Eskom is intent on setting things in motion in regards to nuclear power and has published a request for information.

The RFI has been published on Eskom’s website and at this stage is an information gathering process but Necsa sees this as the first step being taken toward nuclear energy procurement.

“This RFI is the first step leading to the appointment of one or more foreign specialist suppliers who will work with the South African team in the construction of the new fleet of nuclear power stations,” Necsa said in a statement.

Countries that wish to work with South Africa on nuclear power will need to complete and submit the RFI by 28th April 2017. By answering the questions in the RFI countries indicate that they are also interesting in making a tender bid when the process reaches that stage according to Times Live.

Eskom has said however that answering these questions does not constitute bidding on a tender. “The information provided will not be used as a basis for awarding a contract or order, or in any manner preclude a supplier’s participation,” Eskom said.

Unclear nuclear

This publishing of a RFI is a sign that Eskom is pushing forward with it’s plans to building nuclear power plants, which is worrying considering how much outcry there has been regarding the energy source.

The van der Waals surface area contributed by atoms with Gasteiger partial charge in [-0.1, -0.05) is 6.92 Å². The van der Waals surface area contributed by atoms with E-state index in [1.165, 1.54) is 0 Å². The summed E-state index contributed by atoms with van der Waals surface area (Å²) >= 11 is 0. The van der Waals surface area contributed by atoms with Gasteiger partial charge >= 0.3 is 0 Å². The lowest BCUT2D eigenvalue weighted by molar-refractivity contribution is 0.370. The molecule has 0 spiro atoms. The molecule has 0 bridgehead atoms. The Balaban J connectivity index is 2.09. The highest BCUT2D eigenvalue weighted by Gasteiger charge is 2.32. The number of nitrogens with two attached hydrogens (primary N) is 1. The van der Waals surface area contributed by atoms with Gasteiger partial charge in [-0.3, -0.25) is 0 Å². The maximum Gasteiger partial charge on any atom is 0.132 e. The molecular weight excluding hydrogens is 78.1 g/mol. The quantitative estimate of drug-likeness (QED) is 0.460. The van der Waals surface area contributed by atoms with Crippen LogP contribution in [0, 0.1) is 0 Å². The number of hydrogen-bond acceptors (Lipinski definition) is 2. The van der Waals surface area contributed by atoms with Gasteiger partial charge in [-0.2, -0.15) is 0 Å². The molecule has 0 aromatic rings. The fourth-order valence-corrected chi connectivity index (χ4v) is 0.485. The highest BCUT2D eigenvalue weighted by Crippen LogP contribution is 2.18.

The Organisation Undoing Tax Abuse (Outa) has criticised both Eskom and the department of energy saying that the process is being put into motion on the back of an outdated Integrated Resource Plan.

“The IRP is some six years late and now Government appears to be rushing this process through without providing the public and civil society organisations with sufficient time to participate,” Outa said in regards to public consultations regarding the draft IRP and Integrated Energy Plan happening this month.

By contrast Necsa is excited that there is movement on the nuclear energy programme.

“Over forty years ago, in collaboration with foreign partners, South African embarked on the construction of Koeberg nuclear power station,” said Necsa chairperson Kelvin Kemm. “That decision turned out to be a great success. This time around we can do even better.”

[Via – Fin24]